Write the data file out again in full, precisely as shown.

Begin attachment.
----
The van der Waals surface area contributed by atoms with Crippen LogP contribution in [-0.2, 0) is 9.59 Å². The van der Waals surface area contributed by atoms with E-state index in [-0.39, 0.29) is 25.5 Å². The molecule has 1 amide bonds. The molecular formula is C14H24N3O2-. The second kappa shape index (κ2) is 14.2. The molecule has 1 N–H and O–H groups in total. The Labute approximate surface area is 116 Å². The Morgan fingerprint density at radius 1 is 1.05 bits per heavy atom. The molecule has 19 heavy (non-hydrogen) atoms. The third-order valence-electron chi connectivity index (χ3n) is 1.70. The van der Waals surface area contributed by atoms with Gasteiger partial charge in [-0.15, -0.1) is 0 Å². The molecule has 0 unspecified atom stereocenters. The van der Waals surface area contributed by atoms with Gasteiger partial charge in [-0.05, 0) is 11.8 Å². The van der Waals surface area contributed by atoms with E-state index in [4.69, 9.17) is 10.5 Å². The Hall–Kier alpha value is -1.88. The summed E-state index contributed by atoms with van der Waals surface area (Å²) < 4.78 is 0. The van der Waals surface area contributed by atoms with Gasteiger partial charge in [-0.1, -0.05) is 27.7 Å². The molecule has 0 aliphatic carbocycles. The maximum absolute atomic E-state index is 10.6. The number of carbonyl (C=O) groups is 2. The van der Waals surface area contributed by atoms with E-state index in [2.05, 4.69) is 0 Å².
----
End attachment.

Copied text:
The van der Waals surface area contributed by atoms with Crippen LogP contribution in [-0.2, 0) is 9.59 Å². The van der Waals surface area contributed by atoms with E-state index in [-0.39, 0.29) is 25.5 Å². The molecule has 1 amide bonds. The molecular formula is C14H24N3O2-. The second kappa shape index (κ2) is 14.2. The molecule has 1 N–H and O–H groups in total. The Labute approximate surface area is 116 Å². The Morgan fingerprint density at radius 1 is 1.05 bits per heavy atom. The molecule has 19 heavy (non-hydrogen) atoms. The third-order valence-electron chi connectivity index (χ3n) is 1.70. The van der Waals surface area contributed by atoms with Gasteiger partial charge in [-0.15, -0.1) is 0 Å². The molecule has 0 unspecified atom stereocenters. The van der Waals surface area contributed by atoms with Gasteiger partial charge in [-0.05, 0) is 11.8 Å². The van der Waals surface area contributed by atoms with E-state index in [4.69, 9.17) is 10.5 Å². The Hall–Kier alpha value is -1.88. The summed E-state index contributed by atoms with van der Waals surface area (Å²) < 4.78 is 0. The van der Waals surface area contributed by atoms with Gasteiger partial charge in [-0.1, -0.05) is 27.7 Å². The molecule has 0 aliphatic carbocycles. The maximum absolute atomic E-state index is 10.6. The number of carbonyl (C=O) groups is 2. The van der Waals surface area contributed by atoms with E-state index in [2.05, 4.69) is 0 Å².